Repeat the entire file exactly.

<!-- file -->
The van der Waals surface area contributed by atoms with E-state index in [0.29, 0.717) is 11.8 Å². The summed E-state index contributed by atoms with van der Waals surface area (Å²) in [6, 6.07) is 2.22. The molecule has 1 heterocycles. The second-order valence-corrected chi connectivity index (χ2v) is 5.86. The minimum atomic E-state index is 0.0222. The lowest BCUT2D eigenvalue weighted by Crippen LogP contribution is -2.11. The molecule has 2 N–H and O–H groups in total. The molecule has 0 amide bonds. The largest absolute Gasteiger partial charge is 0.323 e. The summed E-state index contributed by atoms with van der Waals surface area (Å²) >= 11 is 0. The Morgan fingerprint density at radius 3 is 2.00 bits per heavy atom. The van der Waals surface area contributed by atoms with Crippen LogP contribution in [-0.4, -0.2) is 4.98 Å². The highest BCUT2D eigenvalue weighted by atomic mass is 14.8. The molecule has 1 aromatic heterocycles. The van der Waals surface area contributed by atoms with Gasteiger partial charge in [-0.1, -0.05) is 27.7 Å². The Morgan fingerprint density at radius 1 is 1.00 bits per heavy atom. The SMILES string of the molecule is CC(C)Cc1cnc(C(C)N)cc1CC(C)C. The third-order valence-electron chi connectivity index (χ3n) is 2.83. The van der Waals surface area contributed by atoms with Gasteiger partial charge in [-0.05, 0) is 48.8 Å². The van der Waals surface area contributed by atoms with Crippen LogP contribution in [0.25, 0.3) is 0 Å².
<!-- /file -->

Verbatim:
The van der Waals surface area contributed by atoms with E-state index in [0.29, 0.717) is 11.8 Å². The summed E-state index contributed by atoms with van der Waals surface area (Å²) in [6, 6.07) is 2.22. The molecule has 1 heterocycles. The second-order valence-corrected chi connectivity index (χ2v) is 5.86. The minimum atomic E-state index is 0.0222. The lowest BCUT2D eigenvalue weighted by Crippen LogP contribution is -2.11. The molecule has 2 N–H and O–H groups in total. The molecule has 0 amide bonds. The largest absolute Gasteiger partial charge is 0.323 e. The summed E-state index contributed by atoms with van der Waals surface area (Å²) >= 11 is 0. The Morgan fingerprint density at radius 3 is 2.00 bits per heavy atom. The van der Waals surface area contributed by atoms with Crippen LogP contribution in [-0.4, -0.2) is 4.98 Å². The highest BCUT2D eigenvalue weighted by atomic mass is 14.8. The molecule has 1 aromatic heterocycles. The van der Waals surface area contributed by atoms with Gasteiger partial charge in [-0.1, -0.05) is 27.7 Å². The Morgan fingerprint density at radius 1 is 1.00 bits per heavy atom. The SMILES string of the molecule is CC(C)Cc1cnc(C(C)N)cc1CC(C)C. The third-order valence-electron chi connectivity index (χ3n) is 2.83. The van der Waals surface area contributed by atoms with Gasteiger partial charge in [-0.05, 0) is 48.8 Å². The van der Waals surface area contributed by atoms with Crippen LogP contribution in [0.25, 0.3) is 0 Å².